Next time you consume caffeinated products, pay attention to side effects that may occur when you have too much. Common symptoms of too much caffeine include jitters, anxiousness, increased heart rate, upset stomach, nausea, difficulty sleeping, headache, and feelings of unhappiness. If these symptoms occur, you should stop consuming caffeine for at least four to six hours to allow your body time to break down what you have consumed. It may also help your sleep patterns if you stop drinking caffeine four to six hours before you intend to go to sleep.

What happens if you consume too much?

Currently, 1,200 mg of caffeine within one to two hours is considered harmful and can lead to serious problems, such as seizures. This is a huge concern when it comes to unlabeled caffeine powders and supplements.

How can you avoid consuming too much?

A simple way is to avoid items that are marketed as concentrated caffeine powders or liquids completely, especially if they do not provide the appropriate serving size and caffeine dosage on the package.

What service members should know:

Some other things to think about when you are considering your caffeine consumption include:

Energy Drinks or Pre-Workout Supplements: These products may utilize an energy blend. Just because the label states it has 250 mg of caffeine, does not mean that the product will not have an increased stimulant effect. If you have never used a product of this nature, use caution, starting with 1/4 to 1/2 of the recommended serving size.

Sodas, Energy Drinks and Specialty Coffees: These items typically contain added sugars that, in large amounts, can lead to weight gain. Choose diet sodas and energy drinks or sugar-free syrups to limit the amount of added sugar and prevent increases in your weight.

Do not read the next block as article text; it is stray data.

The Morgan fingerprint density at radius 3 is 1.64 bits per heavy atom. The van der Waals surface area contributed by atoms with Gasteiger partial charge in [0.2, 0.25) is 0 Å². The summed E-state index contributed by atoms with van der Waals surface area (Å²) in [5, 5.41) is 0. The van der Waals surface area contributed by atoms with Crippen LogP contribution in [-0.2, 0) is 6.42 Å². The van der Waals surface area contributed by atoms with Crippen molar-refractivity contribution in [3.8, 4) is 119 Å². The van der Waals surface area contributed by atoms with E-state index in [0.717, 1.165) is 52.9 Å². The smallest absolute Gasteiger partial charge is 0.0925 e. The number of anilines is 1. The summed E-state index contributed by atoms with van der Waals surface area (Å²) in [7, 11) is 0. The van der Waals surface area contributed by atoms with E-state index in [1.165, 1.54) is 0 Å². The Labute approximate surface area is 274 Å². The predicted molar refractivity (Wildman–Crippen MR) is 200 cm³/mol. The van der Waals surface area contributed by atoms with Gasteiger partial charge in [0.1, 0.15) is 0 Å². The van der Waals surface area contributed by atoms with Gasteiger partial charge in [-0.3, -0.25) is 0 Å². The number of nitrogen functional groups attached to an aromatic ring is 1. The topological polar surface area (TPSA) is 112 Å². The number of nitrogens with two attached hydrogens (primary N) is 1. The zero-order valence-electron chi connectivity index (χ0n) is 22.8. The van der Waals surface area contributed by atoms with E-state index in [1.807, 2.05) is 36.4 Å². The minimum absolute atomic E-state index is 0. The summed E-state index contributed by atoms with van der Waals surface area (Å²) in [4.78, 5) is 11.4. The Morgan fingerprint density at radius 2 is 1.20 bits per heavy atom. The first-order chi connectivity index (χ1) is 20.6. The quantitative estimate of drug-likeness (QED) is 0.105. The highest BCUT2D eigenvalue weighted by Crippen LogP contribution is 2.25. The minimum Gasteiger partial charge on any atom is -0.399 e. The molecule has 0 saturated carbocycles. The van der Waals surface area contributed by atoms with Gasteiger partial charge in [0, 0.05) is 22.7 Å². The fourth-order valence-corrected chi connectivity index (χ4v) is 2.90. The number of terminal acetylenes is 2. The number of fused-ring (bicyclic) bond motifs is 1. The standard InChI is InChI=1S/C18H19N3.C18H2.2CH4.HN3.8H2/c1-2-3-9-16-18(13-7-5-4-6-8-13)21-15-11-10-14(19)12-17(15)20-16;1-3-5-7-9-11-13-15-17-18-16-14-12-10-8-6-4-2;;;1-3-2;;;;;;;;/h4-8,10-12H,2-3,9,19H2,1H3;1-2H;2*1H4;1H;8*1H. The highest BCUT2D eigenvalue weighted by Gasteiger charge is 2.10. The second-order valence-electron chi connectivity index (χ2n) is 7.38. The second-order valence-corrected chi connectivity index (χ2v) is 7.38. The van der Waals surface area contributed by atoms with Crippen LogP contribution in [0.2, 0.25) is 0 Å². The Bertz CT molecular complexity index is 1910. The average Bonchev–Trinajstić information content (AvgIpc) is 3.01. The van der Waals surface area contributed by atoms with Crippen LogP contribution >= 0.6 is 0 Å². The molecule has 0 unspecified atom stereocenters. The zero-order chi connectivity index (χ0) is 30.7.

Medical Conditions/Medications and Caffeine: Avoid consuming excessive caffeine if you are pregnant or breast feeding. Caffeine may interact with specific medications. Always talk to your doctor or pharmacist to ensure you understand the risks.

Caffeine and Performance: Caffeine can improve physical and mental performance in some instances. Research has even found it improves reaction time, visual vigilance, and overall alertness. A few studies have found that athletes may see performance improvements if they consume 4-6 mg of caffeine per kilogram of body weight 30-120 minutes before exercise. This would be around 1 1/2 cups of coffee for a 150 lb. person, for example.

Caffeine and Sleep: Caffeine can interfere with sleep, specifically falling asleep. If you find that you are having difficulty falling asleep, try to discontinue caffeine use earlier in the day. A common rule of thumb is to not consume caffeine after lunch.

Overall, caffeine does not seem to negatively affect your health and may help keep you alert during an overnight operation or a long day at work when consumed in moderation. However, remember, caffeine use does not replace sleep or energy received from food! So, while it can help keep you awake and alert, you still need to get 6-8 hours of sleep per night and eat enough food to support regular performance. If you have any more questions, make an appointment at your local medical treatment facility's outpatient nutrition clinic to discuss caffeine use and personal recommendations.


AO2, the bottom line is that, no matter what your caffeine consumption may be, there are a variety of factors that may help in determining what an acceptable level of daily caffeine may be for you. Also, keep in mind that it may be completely different for other people in your shop.

Just keep in in mind that any recommendations that Lt. Wonn provided are assuming that you are eating and sleeping regularly. Pay attention to labels, as well as the way your body reacts after you consume products with caffeine in them.

Other than that...take care out there!